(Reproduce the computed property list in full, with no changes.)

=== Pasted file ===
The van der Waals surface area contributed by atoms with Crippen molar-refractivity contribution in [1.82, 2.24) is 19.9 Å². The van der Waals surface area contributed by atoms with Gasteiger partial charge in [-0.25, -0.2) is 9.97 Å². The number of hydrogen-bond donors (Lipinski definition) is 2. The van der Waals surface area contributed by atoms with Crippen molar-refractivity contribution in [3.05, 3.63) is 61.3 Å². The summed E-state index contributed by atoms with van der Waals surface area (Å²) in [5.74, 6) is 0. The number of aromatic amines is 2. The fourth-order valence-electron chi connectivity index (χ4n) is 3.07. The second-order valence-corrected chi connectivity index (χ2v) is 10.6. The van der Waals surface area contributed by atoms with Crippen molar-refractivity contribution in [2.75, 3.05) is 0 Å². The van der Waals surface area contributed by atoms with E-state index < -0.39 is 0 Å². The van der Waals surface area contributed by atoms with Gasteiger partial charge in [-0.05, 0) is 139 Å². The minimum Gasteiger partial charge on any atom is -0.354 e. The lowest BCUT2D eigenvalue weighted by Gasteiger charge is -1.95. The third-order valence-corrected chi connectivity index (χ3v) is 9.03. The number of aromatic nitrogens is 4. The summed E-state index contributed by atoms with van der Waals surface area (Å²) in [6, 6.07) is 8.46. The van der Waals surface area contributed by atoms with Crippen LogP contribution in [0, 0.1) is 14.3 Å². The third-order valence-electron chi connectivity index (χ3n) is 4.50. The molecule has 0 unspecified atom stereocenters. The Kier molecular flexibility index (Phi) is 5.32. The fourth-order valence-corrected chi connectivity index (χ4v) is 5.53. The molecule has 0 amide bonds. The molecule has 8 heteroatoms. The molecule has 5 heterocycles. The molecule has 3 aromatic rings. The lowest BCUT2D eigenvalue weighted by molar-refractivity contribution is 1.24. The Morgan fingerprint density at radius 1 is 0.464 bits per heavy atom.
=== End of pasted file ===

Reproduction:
The van der Waals surface area contributed by atoms with Crippen molar-refractivity contribution in [1.82, 2.24) is 19.9 Å². The van der Waals surface area contributed by atoms with Gasteiger partial charge in [-0.25, -0.2) is 9.97 Å². The number of hydrogen-bond donors (Lipinski definition) is 2. The van der Waals surface area contributed by atoms with Crippen molar-refractivity contribution in [3.05, 3.63) is 61.3 Å². The summed E-state index contributed by atoms with van der Waals surface area (Å²) in [5.74, 6) is 0. The number of aromatic amines is 2. The fourth-order valence-electron chi connectivity index (χ4n) is 3.07. The second-order valence-corrected chi connectivity index (χ2v) is 10.6. The van der Waals surface area contributed by atoms with Crippen molar-refractivity contribution in [2.75, 3.05) is 0 Å². The van der Waals surface area contributed by atoms with E-state index < -0.39 is 0 Å². The van der Waals surface area contributed by atoms with Gasteiger partial charge in [-0.05, 0) is 139 Å². The minimum Gasteiger partial charge on any atom is -0.354 e. The lowest BCUT2D eigenvalue weighted by Gasteiger charge is -1.95. The third-order valence-corrected chi connectivity index (χ3v) is 9.03. The number of aromatic nitrogens is 4. The summed E-state index contributed by atoms with van der Waals surface area (Å²) in [6, 6.07) is 8.46. The van der Waals surface area contributed by atoms with Crippen LogP contribution in [0, 0.1) is 14.3 Å². The third-order valence-electron chi connectivity index (χ3n) is 4.50. The molecule has 0 unspecified atom stereocenters. The Kier molecular flexibility index (Phi) is 5.32. The fourth-order valence-corrected chi connectivity index (χ4v) is 5.53. The molecule has 0 amide bonds. The molecule has 8 heteroatoms. The molecule has 5 heterocycles. The molecule has 3 aromatic rings. The lowest BCUT2D eigenvalue weighted by molar-refractivity contribution is 1.24. The Morgan fingerprint density at radius 1 is 0.464 bits per heavy atom.